In a culture and an era devoted to celebrating “the next new thing,” it can be hard for people striving to be up to date with constant innovations to slow down enough to appreciate the things they already have.

That’s why Maine is fortunate to have organized groups of people who have come together not only in appreciation of the gifts that the past has bequeathed to the present — but also to do the best they can to make sure those gifts hang around not only for this generation but for generations to come.

One such group is Maine Preservation, an organization devoted to keeping the past alive by designating endangered categories of older structures and other artifacts that may not be being used for their original purposes, but that can be repurposed for the benefit of the communities whose needs they once served.

The private, nonprofit group (, not to be confused with the Maine Historic Preservation Commission, a state agency) is based in Yarmouth and was created in 1972 to promote “an appreciation of Maine’s historic places and districts and provides for their preservation and use to enhance the vitality of our communities.”

To that purpose, one of the group’s activities is to create an annual list of “most endangered historic resources” that are suitable for creative reuse.

This year’s list includes a deteriorating life-saving station in Kittery built in 1908; a 1930 14-bedroom “seasonal cottage” now part of the Rachel Carson National Wildlife Refuge; the former Hollis High School and Bar Mills School, which voters have approved for destruction unless buyers can be found by the owner, SAD 6; and the old Central Fire Station in Saco.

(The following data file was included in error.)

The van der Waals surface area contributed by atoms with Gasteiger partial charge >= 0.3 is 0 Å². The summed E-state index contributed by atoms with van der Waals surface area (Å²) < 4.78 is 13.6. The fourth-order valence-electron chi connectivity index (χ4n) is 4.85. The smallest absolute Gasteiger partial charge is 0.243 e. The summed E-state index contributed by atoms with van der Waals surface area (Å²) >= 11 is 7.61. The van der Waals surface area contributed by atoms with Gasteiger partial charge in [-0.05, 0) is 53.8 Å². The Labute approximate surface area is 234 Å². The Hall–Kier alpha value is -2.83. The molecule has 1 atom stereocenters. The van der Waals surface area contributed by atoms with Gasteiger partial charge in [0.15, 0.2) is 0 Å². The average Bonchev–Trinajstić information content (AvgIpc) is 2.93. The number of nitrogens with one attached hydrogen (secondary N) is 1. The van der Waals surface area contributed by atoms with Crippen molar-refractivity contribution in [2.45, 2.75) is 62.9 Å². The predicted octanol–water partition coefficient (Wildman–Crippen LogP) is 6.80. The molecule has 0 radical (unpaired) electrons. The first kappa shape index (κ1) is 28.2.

Saco officials have already turned down an offer of $50,000 from a buyer who offered to invest $1.2 million to convert the station — built in 1939 by the Depression-era Works Progress Administration — to affordable housing for senior citizens.

Other things than buildings show up on the list. “Building materials” once in common use that have dropped out of favor may no longer be available for restoration purposes, for example.

And the group has even designated “history” as endangered because the conversion of record-keeping systems to digital media has led to devices that can be easily erased or become obsolete over time, making the information they contain unretrievable by future researchers.

A society that forgets its past is one without memories that can enrich its future. That’s why such organizations as Maine Preservation are so valuable: They keep us grounded in where we came from, so we can see better where we are going.